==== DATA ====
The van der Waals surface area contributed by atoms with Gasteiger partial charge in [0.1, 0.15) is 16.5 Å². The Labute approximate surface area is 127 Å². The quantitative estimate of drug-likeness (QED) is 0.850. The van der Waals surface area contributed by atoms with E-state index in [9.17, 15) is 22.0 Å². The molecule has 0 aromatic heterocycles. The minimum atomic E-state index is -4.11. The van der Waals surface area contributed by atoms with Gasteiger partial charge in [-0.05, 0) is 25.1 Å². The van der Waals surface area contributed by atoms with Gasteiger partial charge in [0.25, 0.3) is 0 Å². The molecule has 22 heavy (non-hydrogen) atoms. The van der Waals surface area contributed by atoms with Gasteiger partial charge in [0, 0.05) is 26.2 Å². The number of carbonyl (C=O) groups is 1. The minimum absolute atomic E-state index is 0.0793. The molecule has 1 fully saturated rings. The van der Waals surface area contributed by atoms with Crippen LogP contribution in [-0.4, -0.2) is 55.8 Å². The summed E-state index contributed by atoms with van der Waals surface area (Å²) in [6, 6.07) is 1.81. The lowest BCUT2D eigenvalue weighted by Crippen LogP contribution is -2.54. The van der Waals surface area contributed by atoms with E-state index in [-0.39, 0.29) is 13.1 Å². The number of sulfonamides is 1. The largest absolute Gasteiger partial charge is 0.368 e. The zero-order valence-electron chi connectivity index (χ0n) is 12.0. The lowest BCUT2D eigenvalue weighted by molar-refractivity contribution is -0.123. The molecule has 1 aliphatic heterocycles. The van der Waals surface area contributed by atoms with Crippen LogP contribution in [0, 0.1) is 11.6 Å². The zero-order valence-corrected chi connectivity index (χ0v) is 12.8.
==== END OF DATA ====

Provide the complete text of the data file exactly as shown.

The van der Waals surface area contributed by atoms with Gasteiger partial charge in [0.1, 0.15) is 16.5 Å². The Labute approximate surface area is 127 Å². The quantitative estimate of drug-likeness (QED) is 0.850. The van der Waals surface area contributed by atoms with E-state index in [9.17, 15) is 22.0 Å². The molecule has 0 aromatic heterocycles. The minimum atomic E-state index is -4.11. The van der Waals surface area contributed by atoms with Gasteiger partial charge in [-0.05, 0) is 25.1 Å². The van der Waals surface area contributed by atoms with Gasteiger partial charge in [0.25, 0.3) is 0 Å². The molecule has 22 heavy (non-hydrogen) atoms. The van der Waals surface area contributed by atoms with Gasteiger partial charge in [0, 0.05) is 26.2 Å². The number of carbonyl (C=O) groups is 1. The minimum absolute atomic E-state index is 0.0793. The molecule has 1 fully saturated rings. The van der Waals surface area contributed by atoms with Crippen LogP contribution in [-0.4, -0.2) is 55.8 Å². The summed E-state index contributed by atoms with van der Waals surface area (Å²) in [6, 6.07) is 1.81. The lowest BCUT2D eigenvalue weighted by Crippen LogP contribution is -2.54. The van der Waals surface area contributed by atoms with E-state index in [-0.39, 0.29) is 13.1 Å². The number of sulfonamides is 1. The largest absolute Gasteiger partial charge is 0.368 e. The zero-order valence-electron chi connectivity index (χ0n) is 12.0. The lowest BCUT2D eigenvalue weighted by molar-refractivity contribution is -0.123. The molecule has 1 aliphatic heterocycles. The van der Waals surface area contributed by atoms with Crippen LogP contribution in [0, 0.1) is 11.6 Å². The zero-order valence-corrected chi connectivity index (χ0v) is 12.8.